Adopting a low-calorie diet plan can be challenging since it requires careful planning and effort to understand and recognize hunger cues, especially if you're used to a higher calorie intake.

Additionally, it is crucial to ensure that the 1,200 to 1,500 calories consumed are sufficient to fuel the body and provide all the necessary nutrients. It's recommended to consult a registered dietitian or healthcare professional to ensure you get all the nutrients your body needs while following a low-calorie diet.

What Are The Foods You Can Eat On The Low-Calorie Diet?

If you plan to eat fewer calories, knowing which foods you can eat is important to ensure you're still getting all the necessary nutrients. The basic idea is simple: eat fewer calories than your body burns. To follow this diet, you just need to remember a few things, such as:

  • Avoiding high-calorie foods
  • Monitoring your portion sizes to prevent overeating
  • Steering clear of sugary drinks

Below are the foods you can eat on the low-calorie diet:

Milk and Dairy Products

  • Low-fat milk
  • Low-fat lactose-free milk
  • Low-fat plain yogurt (Greek or traditional)
  • Low-fat cottage cheese
  • Milk alternatives (soy, almond, coconut, cashew, and hemp milks)


  • All fresh vegetables
  • All frozen vegetables
  • Low-sodium canned vegetables (should be drained and rinsed)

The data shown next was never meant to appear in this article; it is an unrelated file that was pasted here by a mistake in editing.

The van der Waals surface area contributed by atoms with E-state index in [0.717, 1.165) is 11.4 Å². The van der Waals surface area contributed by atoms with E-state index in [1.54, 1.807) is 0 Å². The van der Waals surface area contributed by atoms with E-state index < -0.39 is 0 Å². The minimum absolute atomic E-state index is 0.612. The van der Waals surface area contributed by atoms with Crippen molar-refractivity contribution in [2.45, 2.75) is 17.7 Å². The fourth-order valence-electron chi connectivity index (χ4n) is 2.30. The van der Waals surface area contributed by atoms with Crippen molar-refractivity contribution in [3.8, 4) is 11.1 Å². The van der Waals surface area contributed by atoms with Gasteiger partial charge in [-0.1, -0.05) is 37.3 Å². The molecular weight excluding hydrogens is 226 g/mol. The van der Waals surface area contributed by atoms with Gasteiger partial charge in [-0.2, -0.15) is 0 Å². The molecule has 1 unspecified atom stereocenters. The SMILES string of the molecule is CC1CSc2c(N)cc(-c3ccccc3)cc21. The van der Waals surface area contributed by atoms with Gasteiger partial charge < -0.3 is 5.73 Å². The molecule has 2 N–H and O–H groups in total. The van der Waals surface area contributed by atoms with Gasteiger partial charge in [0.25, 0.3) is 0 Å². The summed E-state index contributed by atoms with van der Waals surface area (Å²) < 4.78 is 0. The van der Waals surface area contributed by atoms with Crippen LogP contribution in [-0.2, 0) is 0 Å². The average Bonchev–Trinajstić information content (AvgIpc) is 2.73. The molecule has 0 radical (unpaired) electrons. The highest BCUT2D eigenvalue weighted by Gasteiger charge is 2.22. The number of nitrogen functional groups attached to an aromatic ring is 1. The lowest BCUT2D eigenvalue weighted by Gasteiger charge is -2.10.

Fruit and Juices

  • All fresh fruit
  • All frozen fruit
  • Juice with no sugar added

Breads and Grains

  • Whole-wheat products, including bread, pasta, crackers, and cereals
  • Brown rice
  • Oats
  • Quinoa
  • Barley
  • Plain air-popped popcorn

Meats and Meat Substitutes

  • Skinless, boneless chicken or turkey
  • Loin or round cuts of meat (beef, pork, and lamb)
  • Fish
  • Shellfish
  • Eggs and egg whites
  • Dried beans and peas
  • Low-sodium canned beans (should be drained and rinsed)
  • Tofu
  • Tempeh
  • Nuts (limit to 1 ounce per serving)
  • Nut butters (limit to 2 tablespoons per serving)
  • Seeds


  • Olive oil (limit to 1 tablespoon per serving)
  • Canola oil (limit to 1 tablespoon per serving)
  • Nut or seed oils (limit to 1 tablespoon per serving)
  • Avocados (limit to ½ avocado per serving)
  • Low-fat mayonnaise (limit to 2 tablespoons per serving)